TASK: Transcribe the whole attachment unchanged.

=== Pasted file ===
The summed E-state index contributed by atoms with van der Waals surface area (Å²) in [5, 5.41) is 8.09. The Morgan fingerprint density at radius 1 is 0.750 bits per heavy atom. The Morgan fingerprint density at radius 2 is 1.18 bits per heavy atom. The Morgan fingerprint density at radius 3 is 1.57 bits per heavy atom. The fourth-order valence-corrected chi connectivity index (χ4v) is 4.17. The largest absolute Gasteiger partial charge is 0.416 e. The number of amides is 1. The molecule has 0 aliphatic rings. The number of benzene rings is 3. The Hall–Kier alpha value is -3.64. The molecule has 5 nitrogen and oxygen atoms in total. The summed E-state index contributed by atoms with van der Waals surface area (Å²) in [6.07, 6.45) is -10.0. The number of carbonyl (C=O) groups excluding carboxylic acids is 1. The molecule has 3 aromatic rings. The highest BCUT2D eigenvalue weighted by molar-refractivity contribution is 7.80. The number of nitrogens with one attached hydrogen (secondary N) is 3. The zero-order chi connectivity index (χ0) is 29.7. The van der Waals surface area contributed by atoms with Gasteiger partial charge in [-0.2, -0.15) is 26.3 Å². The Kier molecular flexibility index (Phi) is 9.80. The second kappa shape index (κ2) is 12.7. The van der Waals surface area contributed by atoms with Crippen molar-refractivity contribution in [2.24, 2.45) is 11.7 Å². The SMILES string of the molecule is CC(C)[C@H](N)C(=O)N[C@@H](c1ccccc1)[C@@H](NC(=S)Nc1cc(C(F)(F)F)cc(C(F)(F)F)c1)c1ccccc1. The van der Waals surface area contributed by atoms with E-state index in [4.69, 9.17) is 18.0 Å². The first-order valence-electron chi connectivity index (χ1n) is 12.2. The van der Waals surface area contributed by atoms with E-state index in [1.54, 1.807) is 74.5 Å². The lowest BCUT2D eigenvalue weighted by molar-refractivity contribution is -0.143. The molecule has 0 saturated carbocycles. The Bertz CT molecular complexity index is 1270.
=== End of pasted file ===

The summed E-state index contributed by atoms with van der Waals surface area (Å²) in [5, 5.41) is 8.09. The Morgan fingerprint density at radius 1 is 0.750 bits per heavy atom. The Morgan fingerprint density at radius 2 is 1.18 bits per heavy atom. The Morgan fingerprint density at radius 3 is 1.57 bits per heavy atom. The fourth-order valence-corrected chi connectivity index (χ4v) is 4.17. The largest absolute Gasteiger partial charge is 0.416 e. The number of amides is 1. The molecule has 0 aliphatic rings. The number of benzene rings is 3. The Hall–Kier alpha value is -3.64. The molecule has 5 nitrogen and oxygen atoms in total. The summed E-state index contributed by atoms with van der Waals surface area (Å²) in [6.07, 6.45) is -10.0. The number of carbonyl (C=O) groups excluding carboxylic acids is 1. The molecule has 3 aromatic rings. The highest BCUT2D eigenvalue weighted by molar-refractivity contribution is 7.80. The number of nitrogens with one attached hydrogen (secondary N) is 3. The zero-order chi connectivity index (χ0) is 29.7. The van der Waals surface area contributed by atoms with Gasteiger partial charge in [-0.2, -0.15) is 26.3 Å². The Kier molecular flexibility index (Phi) is 9.80. The second kappa shape index (κ2) is 12.7. The van der Waals surface area contributed by atoms with Crippen molar-refractivity contribution in [2.24, 2.45) is 11.7 Å². The SMILES string of the molecule is CC(C)[C@H](N)C(=O)N[C@@H](c1ccccc1)[C@@H](NC(=S)Nc1cc(C(F)(F)F)cc(C(F)(F)F)c1)c1ccccc1. The van der Waals surface area contributed by atoms with E-state index in [4.69, 9.17) is 18.0 Å². The first-order valence-electron chi connectivity index (χ1n) is 12.2. The van der Waals surface area contributed by atoms with E-state index in [1.54, 1.807) is 74.5 Å². The lowest BCUT2D eigenvalue weighted by molar-refractivity contribution is -0.143. The molecule has 0 saturated carbocycles. The Bertz CT molecular complexity index is 1270.